The Disability Rights Unit, Centre for Human Rights, University of Pretoria held a two-day regional convening on Promoting access to justice for persons with intellectual and psychosocial disabilities in Southern Africa from 16 to 17 May 2022 at Capital Hotel Menlyn Maine in Pretoria, South Africa.
Persons with intellectual and psychosocial disabilities face numerous barriers to accessing justice on an equal basis with others. Among the many barriers to equal access to justice are legal barriers arising from the application of legal rules and procedures that have the effect of denying this population the right to access justice. According to the rules of criminal evidence and procedure, only witnesses who are competent to testify can give evidence in criminal courts. Persons with intellectual and psychosocial disabilities are considered as lacking testimonial competence and are therefore prevented from testifying in criminal courts, effectively denying them the right to access justice. The right to access justice is an important right enshrined in article 13 of the Convention on the Rights of Persons with Disabilities and Article 13 of the Protocol to the African Charter on Human and People’s Rights on the Rights of Persons with Disabilities in Africa, which was adopted by the African Union in 2018. The right is crucial for the vindication of all other human rights and fundamental freedoms and must be protected if persons with disabilities are to fully realise their human rights. In response, the Disability Rights Unit at the Centre for Human Rights held a two-day regional convening on Promoting access to justice for persons with intellectual and psychosocial disabilities in Southern Africa from 16 to 17 May 2022 at Capital Hotel Menlyn Maine in Pretoria, South Africa.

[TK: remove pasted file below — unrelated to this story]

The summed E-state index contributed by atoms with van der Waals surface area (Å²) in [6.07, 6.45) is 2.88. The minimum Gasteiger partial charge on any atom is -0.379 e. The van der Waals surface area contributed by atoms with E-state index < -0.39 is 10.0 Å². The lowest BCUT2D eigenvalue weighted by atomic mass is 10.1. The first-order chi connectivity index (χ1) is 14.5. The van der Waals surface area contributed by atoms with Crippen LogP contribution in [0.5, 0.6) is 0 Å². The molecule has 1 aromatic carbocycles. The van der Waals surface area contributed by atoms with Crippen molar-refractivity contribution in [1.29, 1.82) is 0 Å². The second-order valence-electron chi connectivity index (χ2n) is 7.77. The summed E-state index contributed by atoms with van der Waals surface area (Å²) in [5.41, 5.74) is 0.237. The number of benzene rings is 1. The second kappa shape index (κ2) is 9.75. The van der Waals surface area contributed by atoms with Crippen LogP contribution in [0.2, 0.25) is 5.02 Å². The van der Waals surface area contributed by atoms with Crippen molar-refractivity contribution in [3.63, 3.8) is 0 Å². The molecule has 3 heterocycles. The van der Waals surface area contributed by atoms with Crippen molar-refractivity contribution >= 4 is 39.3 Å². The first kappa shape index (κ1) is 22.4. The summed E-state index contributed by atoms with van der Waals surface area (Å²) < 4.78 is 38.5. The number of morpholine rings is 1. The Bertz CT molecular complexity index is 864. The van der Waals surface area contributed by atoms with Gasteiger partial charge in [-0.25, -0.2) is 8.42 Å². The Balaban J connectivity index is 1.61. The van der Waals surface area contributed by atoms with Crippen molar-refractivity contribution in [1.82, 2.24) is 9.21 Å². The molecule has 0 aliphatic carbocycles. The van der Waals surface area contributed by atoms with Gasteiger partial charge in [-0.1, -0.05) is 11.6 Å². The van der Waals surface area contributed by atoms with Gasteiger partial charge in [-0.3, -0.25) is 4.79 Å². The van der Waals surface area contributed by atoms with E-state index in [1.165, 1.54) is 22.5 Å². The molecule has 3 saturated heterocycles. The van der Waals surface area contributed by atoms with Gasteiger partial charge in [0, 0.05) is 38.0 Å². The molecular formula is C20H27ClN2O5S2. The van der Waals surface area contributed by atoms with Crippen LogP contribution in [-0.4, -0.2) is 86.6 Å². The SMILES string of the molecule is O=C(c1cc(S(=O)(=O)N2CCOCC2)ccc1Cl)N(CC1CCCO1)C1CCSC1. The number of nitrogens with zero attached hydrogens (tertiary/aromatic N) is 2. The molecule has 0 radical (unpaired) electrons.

The objectives of the regional convening were three-fold. First, to raise awareness about the importance of access to justice and the barriers that persons with intellectual and psychosocial disabilities face. Second, to raise awareness about the negative impact of the provisions on testimonial competence on the enjoyment of access to justice. Third, to introduce alternative approaches to testimonial incompetence through the use of accommodations.
The convening brought together various stakeholders including law and policymakers, disabled people’s organisations, academics and members of the judiciary from southern African countries. The countries represented at the convening were Botswana, Malawi, Namibia, Zimbabwe, Lesotho, Zambia, Eswatini, Mozambique, South Africa and the Democratic Republic of Congo.
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